The front of Sunday Week in Review's featured economics reporter Peter Goodman's "For Iraq's Oil Contracts, a Question of Motive." The paper's resident economic gloom-meister cast a suspicious left eye on American motives in Iraq, although the text box attributed those suspicions to convenient "critics":
Officially, Iraqis are in control. Critics suspect that Americans pull the strings.
Goodman began with a survey of the situation from a paranoid perspective reminiscent of anti-war documentarian Michael Moore:
From the first days that American-led forces took control of Iraq, the conquering army took pains to broadcast that it was there to liberate the country, not occupy it, and certainly not to cart off its riches. Nowhere were such words more carefully dispensed than on the subject of Iraq's oil.
As they surveyed facilities in the weeks after Saddam Hussein's government fell, American officials said they were merely advising Iraqis on how to increase production to finance the democratic nation being erected across desert sands that, conveniently, held the third-largest oil reserves on earth.
Many critics of the invasion derided that characterization. In Arab countries and among some people in America, there was suspicion that the war was a naked grab for oil that would open Iraq to multinational energy giants. President Bush had roots in the Texas oil industry. Vice President Cheney had overseen Halliburton, the oil services company. Whatever else happened, such critics said, energy players with links to the White House would surely wind up with a nice piece of the spoils.
Behind those competing conceptions was a fundamental reality that forms the wallpaper for American engagement in the Middle East: oil, and its critical importance to the American economy, has for decades been a paramount interest of the United States in the region. Almost everything the United States has tried to do there - propping up autocrats or seeking democracy, fighting terrorism or withstanding Soviet influence, or, in this case, toppling the dictator Saddam Hussein - could affect the availability of oil for American markets and therefore entailed some calculation about it.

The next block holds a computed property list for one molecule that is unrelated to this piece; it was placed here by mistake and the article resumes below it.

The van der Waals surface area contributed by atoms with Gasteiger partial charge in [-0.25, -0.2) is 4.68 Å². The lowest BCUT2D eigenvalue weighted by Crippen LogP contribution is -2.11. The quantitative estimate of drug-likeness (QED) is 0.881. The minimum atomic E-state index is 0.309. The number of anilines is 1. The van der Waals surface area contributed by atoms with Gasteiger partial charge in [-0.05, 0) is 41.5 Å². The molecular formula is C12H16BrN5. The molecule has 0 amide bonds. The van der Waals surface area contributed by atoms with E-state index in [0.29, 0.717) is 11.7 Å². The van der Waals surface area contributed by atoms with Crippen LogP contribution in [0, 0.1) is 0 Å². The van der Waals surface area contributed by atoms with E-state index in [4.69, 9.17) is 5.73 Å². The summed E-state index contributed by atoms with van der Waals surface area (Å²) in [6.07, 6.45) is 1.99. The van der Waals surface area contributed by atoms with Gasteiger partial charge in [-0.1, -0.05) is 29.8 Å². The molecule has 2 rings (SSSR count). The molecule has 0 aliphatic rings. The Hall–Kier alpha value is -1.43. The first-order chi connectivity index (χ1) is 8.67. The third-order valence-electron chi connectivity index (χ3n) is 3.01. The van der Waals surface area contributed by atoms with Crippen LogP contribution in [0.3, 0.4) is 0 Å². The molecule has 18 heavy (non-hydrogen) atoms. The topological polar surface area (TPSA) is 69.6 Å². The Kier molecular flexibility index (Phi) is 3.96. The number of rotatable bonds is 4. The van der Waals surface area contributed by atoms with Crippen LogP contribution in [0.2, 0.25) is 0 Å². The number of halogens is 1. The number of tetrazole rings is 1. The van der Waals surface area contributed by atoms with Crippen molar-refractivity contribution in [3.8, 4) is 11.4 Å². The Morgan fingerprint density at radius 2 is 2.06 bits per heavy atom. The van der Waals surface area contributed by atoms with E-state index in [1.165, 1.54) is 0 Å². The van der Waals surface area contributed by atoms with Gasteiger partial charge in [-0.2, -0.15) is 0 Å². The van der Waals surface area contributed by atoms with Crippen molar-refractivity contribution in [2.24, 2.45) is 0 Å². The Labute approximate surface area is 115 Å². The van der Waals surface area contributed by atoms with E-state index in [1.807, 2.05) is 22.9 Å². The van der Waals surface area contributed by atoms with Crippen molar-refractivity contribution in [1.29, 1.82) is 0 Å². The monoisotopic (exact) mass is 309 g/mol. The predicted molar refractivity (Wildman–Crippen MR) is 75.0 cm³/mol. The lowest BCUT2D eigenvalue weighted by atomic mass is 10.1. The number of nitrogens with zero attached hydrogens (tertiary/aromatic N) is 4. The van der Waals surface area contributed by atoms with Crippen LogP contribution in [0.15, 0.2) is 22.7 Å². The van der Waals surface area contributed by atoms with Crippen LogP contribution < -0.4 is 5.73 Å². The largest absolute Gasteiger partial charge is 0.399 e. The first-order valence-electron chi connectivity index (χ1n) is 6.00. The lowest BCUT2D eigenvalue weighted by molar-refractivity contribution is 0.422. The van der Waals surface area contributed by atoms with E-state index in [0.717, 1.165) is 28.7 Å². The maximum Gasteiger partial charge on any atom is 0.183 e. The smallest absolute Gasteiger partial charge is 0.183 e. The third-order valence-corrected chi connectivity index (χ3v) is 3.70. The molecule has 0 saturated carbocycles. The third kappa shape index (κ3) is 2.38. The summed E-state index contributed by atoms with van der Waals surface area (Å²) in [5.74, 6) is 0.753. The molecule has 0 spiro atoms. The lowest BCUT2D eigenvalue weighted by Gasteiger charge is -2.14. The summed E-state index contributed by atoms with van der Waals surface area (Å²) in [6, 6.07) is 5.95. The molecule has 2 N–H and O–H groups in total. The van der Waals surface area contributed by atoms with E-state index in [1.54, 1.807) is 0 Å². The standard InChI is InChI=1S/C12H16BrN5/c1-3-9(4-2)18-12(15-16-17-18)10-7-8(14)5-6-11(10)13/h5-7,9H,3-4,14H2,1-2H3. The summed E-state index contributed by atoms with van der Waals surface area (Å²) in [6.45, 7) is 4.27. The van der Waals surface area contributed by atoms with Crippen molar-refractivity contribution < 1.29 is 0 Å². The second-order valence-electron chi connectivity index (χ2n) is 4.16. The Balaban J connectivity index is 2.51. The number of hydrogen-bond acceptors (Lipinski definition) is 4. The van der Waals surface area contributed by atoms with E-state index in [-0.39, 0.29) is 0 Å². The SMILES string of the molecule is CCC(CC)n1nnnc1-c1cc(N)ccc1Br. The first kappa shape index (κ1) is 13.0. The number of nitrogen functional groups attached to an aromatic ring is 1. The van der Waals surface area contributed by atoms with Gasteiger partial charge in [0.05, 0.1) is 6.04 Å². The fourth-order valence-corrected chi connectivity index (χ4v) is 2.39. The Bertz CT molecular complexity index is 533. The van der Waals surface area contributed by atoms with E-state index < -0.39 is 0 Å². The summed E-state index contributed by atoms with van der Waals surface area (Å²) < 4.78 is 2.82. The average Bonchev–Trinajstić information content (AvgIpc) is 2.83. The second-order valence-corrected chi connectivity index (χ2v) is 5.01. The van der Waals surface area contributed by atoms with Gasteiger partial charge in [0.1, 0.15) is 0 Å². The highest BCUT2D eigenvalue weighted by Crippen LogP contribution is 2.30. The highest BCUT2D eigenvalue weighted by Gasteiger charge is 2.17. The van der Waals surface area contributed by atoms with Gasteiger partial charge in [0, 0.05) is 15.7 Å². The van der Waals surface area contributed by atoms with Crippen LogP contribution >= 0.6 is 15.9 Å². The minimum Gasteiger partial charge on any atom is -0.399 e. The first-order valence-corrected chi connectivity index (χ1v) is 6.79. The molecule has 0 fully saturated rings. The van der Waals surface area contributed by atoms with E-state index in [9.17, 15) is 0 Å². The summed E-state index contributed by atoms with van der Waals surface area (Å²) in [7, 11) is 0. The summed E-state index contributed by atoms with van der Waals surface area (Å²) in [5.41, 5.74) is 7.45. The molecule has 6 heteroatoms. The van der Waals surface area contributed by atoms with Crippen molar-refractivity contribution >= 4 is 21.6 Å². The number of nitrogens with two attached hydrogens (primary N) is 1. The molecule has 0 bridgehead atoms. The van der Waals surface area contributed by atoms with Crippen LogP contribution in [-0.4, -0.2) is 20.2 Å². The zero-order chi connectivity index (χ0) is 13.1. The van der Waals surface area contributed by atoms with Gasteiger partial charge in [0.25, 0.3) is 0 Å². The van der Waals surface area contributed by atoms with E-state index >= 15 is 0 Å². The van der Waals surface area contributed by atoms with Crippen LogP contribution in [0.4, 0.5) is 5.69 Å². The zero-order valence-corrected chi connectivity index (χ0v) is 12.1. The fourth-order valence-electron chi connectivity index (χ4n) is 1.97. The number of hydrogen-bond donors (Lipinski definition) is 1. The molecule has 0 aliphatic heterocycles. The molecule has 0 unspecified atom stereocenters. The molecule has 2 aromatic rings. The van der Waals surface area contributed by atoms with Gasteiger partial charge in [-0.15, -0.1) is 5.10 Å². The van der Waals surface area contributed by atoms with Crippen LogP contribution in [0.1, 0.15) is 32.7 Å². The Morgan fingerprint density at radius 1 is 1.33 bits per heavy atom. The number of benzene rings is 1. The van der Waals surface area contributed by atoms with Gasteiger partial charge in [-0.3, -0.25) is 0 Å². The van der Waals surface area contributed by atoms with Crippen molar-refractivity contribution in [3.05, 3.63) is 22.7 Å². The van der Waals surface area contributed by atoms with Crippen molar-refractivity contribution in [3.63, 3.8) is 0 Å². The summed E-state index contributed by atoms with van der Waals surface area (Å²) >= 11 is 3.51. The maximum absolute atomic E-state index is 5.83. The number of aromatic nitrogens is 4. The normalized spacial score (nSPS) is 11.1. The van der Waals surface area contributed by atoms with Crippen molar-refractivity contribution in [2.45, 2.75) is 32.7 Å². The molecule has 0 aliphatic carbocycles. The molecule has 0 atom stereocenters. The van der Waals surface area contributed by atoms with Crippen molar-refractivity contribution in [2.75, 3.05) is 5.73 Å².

Today, the question hanging over Iraq is whether its natural endowment will be used to help create a sustainable new state, or will instead be managed in ways that reward the cronies and allies of the country whose army toppled Mr. Hussein. Or perhaps both at the same time.
That basic question was yanked back to the fore recently when word emerged from Baghdad, in a report in The New York Times, that the Iraqi oil ministry was close to awarding contracts to service its oil fields to some of the largest Western oil companies. While relatively small, these contracts could serve as a foot in the door for much more lucrative licenses to explore widely for Iraqi oil.
Russian and Chinese oil companies are among the alleged victims in Goodman's telling - the same countries that tried through the UN Security Council to ease U.S.-sponsored sanctions against Hussein's Iraq.
Iraqi officials said the no-bid deals reflected nothing more than pragmatic stewardship. Iraq needs to get more oil out of the ground to finance reconstruction, they said, and the oil giants getting the contracts have the skill to make that happen.
But those most suspicious of the Bush administration's motives fixed on the contracts as validation. They accused the administration of pulling strings and shelving concerns about preserving Iraqi sovereignty, in favor of expedient deal-making in a time of exploding oil prices.
Five years later, the Iraqi oil ministry is about to hand out secretly negotiated contracts to a few companies that Saddam Hussein removed, while excluding firms from the countries that had better relations with the dictator.
In an interview last week,[Iraqi oil advisor Phillip] Carroll said he assumed critics would assert unsavory motives, but he said that missed the point.
"These companies are long familiar with Iraq and have wonderful technology and loads of money," he said. "The Iraqis could develop their own skills by learning from the international oil companies."
But energy experts argue that Iraq is one of the easier places on earth to summon oil from the ground, making the pedigree of the companies less significant.
Given that Saddam Hussein is no longer in charge, is it really that "unsavory" to excludecountries that tried to keep him in power?